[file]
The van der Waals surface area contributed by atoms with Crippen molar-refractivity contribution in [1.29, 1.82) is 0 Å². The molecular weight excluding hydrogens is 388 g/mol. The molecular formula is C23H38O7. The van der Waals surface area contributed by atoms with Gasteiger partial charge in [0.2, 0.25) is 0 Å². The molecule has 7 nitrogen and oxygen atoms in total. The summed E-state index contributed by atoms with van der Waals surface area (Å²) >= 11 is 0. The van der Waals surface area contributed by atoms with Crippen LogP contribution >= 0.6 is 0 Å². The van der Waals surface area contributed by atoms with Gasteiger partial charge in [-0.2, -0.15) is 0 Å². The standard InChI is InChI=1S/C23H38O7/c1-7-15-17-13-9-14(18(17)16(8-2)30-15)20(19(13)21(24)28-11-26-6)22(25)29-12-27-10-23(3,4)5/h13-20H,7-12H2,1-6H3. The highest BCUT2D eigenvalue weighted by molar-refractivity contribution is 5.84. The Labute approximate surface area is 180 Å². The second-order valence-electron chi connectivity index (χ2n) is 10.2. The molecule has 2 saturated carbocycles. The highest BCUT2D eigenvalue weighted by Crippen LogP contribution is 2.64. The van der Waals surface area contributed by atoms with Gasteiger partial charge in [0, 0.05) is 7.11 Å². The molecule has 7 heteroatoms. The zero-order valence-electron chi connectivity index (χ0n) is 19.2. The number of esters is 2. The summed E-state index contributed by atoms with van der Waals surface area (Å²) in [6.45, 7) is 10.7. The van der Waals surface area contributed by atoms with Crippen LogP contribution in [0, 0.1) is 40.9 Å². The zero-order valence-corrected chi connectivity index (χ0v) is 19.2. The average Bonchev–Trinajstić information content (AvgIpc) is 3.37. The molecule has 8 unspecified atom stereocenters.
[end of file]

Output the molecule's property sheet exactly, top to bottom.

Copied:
The van der Waals surface area contributed by atoms with Crippen molar-refractivity contribution in [1.29, 1.82) is 0 Å². The molecular weight excluding hydrogens is 388 g/mol. The molecular formula is C23H38O7. The van der Waals surface area contributed by atoms with Gasteiger partial charge in [0.2, 0.25) is 0 Å². The molecule has 7 nitrogen and oxygen atoms in total. The summed E-state index contributed by atoms with van der Waals surface area (Å²) >= 11 is 0. The van der Waals surface area contributed by atoms with Crippen LogP contribution >= 0.6 is 0 Å². The van der Waals surface area contributed by atoms with Gasteiger partial charge in [-0.2, -0.15) is 0 Å². The standard InChI is InChI=1S/C23H38O7/c1-7-15-17-13-9-14(18(17)16(8-2)30-15)20(19(13)21(24)28-11-26-6)22(25)29-12-27-10-23(3,4)5/h13-20H,7-12H2,1-6H3. The highest BCUT2D eigenvalue weighted by molar-refractivity contribution is 5.84. The Labute approximate surface area is 180 Å². The second-order valence-electron chi connectivity index (χ2n) is 10.2. The molecule has 2 saturated carbocycles. The highest BCUT2D eigenvalue weighted by Crippen LogP contribution is 2.64. The van der Waals surface area contributed by atoms with Gasteiger partial charge in [0, 0.05) is 7.11 Å². The molecule has 7 heteroatoms. The zero-order valence-electron chi connectivity index (χ0n) is 19.2. The number of esters is 2. The summed E-state index contributed by atoms with van der Waals surface area (Å²) in [6.45, 7) is 10.7. The van der Waals surface area contributed by atoms with Crippen LogP contribution in [0, 0.1) is 40.9 Å². The zero-order valence-corrected chi connectivity index (χ0v) is 19.2. The average Bonchev–Trinajstić information content (AvgIpc) is 3.37. The molecule has 8 unspecified atom stereocenters.